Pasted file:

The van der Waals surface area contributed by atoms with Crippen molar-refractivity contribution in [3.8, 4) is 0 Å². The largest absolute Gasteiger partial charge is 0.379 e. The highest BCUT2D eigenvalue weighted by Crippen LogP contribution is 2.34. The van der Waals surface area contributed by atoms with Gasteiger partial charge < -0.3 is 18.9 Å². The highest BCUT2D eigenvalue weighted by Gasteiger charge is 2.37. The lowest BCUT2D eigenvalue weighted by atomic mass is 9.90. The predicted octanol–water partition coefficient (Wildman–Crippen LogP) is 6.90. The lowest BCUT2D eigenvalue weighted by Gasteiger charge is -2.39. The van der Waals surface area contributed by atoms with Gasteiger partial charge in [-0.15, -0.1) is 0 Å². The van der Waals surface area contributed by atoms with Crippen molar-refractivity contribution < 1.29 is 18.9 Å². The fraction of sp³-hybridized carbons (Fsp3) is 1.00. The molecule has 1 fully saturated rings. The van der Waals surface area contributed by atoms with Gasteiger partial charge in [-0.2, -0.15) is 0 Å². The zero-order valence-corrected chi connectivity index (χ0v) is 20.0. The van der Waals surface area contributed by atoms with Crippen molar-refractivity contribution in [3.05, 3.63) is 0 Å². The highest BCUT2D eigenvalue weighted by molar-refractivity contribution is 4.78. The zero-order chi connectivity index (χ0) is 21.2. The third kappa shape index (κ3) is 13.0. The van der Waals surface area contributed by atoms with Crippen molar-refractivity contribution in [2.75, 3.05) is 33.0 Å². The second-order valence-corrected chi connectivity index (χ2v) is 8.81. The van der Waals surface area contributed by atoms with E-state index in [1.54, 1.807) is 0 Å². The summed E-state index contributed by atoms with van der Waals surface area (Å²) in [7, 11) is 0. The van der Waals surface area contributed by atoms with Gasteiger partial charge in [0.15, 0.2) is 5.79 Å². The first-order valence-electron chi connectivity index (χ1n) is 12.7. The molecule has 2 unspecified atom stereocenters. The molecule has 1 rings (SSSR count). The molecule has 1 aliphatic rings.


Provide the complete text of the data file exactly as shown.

The van der Waals surface area contributed by atoms with Crippen molar-refractivity contribution in [3.8, 4) is 0 Å². The largest absolute Gasteiger partial charge is 0.379 e. The highest BCUT2D eigenvalue weighted by Crippen LogP contribution is 2.34. The van der Waals surface area contributed by atoms with Gasteiger partial charge < -0.3 is 18.9 Å². The highest BCUT2D eigenvalue weighted by Gasteiger charge is 2.37. The lowest BCUT2D eigenvalue weighted by atomic mass is 9.90. The predicted octanol–water partition coefficient (Wildman–Crippen LogP) is 6.90. The lowest BCUT2D eigenvalue weighted by Gasteiger charge is -2.39. The van der Waals surface area contributed by atoms with Gasteiger partial charge in [-0.15, -0.1) is 0 Å². The van der Waals surface area contributed by atoms with Crippen molar-refractivity contribution < 1.29 is 18.9 Å². The fraction of sp³-hybridized carbons (Fsp3) is 1.00. The molecule has 1 fully saturated rings. The van der Waals surface area contributed by atoms with Gasteiger partial charge in [-0.2, -0.15) is 0 Å². The zero-order valence-corrected chi connectivity index (χ0v) is 20.0. The van der Waals surface area contributed by atoms with Crippen molar-refractivity contribution in [3.05, 3.63) is 0 Å². The highest BCUT2D eigenvalue weighted by molar-refractivity contribution is 4.78. The zero-order chi connectivity index (χ0) is 21.2. The third kappa shape index (κ3) is 13.0. The van der Waals surface area contributed by atoms with Crippen molar-refractivity contribution in [2.75, 3.05) is 33.0 Å². The second-order valence-corrected chi connectivity index (χ2v) is 8.81. The van der Waals surface area contributed by atoms with E-state index in [1.54, 1.807) is 0 Å². The summed E-state index contributed by atoms with van der Waals surface area (Å²) in [7, 11) is 0. The van der Waals surface area contributed by atoms with Gasteiger partial charge in [0.15, 0.2) is 5.79 Å². The first-order valence-electron chi connectivity index (χ1n) is 12.7. The molecule has 2 unspecified atom stereocenters. The molecule has 1 rings (SSSR count). The molecule has 1 aliphatic rings.